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[merge-rs] Merge strategies for multi-level types

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Hi Joshua,

let’s continue this discussion on-list to make it easier to look it up
in the future.  The question was how to set merge strategies for
multi-level types, for example:

    struct TomlConfig {
        target: Option<HashMap<String, TomlTarget>>,
    }

Here, we would like to use the recurse strategy both for the Optiona dn
the HashMap.  You suggested using a wrapper newtype struct that derives
Merge, for example:

    #[derive(Merge)]
    #[merge(strategy = merge::hashmap::recurse)]
    struct TargetWrapper(HashMap<String, TomlTarget)>

    #[derive(Merge)]
    #[merge(strategy = merge::option::recurse)]
    struct TomlConfig {
        target: Option<TargetWrapper>,
    }

What I don’t like about this approach is that it affects all consumers
of the TomlConfig struct.  Also, adding these wrapper types to the merge
crate would most likely cause problems with the orphan rules.  Even in
your example, the wrapper type has to implement Deserialize and
Serialize.

My preferred approach with the current implementation is using a custom
merge strategy.  This way, other users of the struct are not affected
and the change is enclosed in the derive atributes.  But as far as I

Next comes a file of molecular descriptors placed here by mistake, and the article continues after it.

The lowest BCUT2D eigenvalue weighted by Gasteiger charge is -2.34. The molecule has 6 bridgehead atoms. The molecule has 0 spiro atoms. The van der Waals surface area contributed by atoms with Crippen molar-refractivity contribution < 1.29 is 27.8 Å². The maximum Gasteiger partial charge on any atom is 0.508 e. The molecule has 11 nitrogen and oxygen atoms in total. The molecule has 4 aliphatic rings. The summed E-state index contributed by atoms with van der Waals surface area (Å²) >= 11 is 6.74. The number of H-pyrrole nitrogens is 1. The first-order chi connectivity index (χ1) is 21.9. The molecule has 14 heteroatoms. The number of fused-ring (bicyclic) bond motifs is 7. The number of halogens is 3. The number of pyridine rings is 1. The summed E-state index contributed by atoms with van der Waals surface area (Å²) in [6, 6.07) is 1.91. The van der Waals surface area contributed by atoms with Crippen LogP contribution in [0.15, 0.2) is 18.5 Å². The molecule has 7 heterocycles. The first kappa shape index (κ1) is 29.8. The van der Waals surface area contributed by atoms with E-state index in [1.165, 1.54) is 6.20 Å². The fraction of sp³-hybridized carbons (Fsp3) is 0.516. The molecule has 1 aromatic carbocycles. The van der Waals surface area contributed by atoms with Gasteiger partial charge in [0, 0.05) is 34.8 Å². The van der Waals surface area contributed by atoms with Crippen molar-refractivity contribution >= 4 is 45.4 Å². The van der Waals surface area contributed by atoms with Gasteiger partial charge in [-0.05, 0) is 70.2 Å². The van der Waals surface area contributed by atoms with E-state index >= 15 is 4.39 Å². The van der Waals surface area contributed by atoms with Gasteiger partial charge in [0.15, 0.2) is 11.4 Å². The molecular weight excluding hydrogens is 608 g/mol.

see, you don’t like this approach, right?

I think we could make this easier by adding a wrap option to the merge
attribute:

    // in merge::option
    fn wrap<T, T: Fn(&mut T, T)>(left: &mut T, right: T, merge: F) {
        if let Some(right) = right {
            if let Some(left) = left {
	        merge(left, right);
	    } else {
                *left = right;
	    }
	}
    }

    #[derive(Merge)]
    struct TomlConfig {
        #[merge(strategy = merge::hashmap::recurse, wrap = merge::option::recurse)]
        target: Option<HashMap<String, TomlTarget>>,
    }
 
The derive macro would then call

    #wrap(&mut #self.name, other.#name, #strategy)

instead of

    #strategy(&mut #self.name, other.#name)

In theory, this could be extended to multiple levels of wrappers, but I
don’t want to consider that without a use case.

Note that I did not try to implement this, but I think it should work.
What do you think?

/Robin
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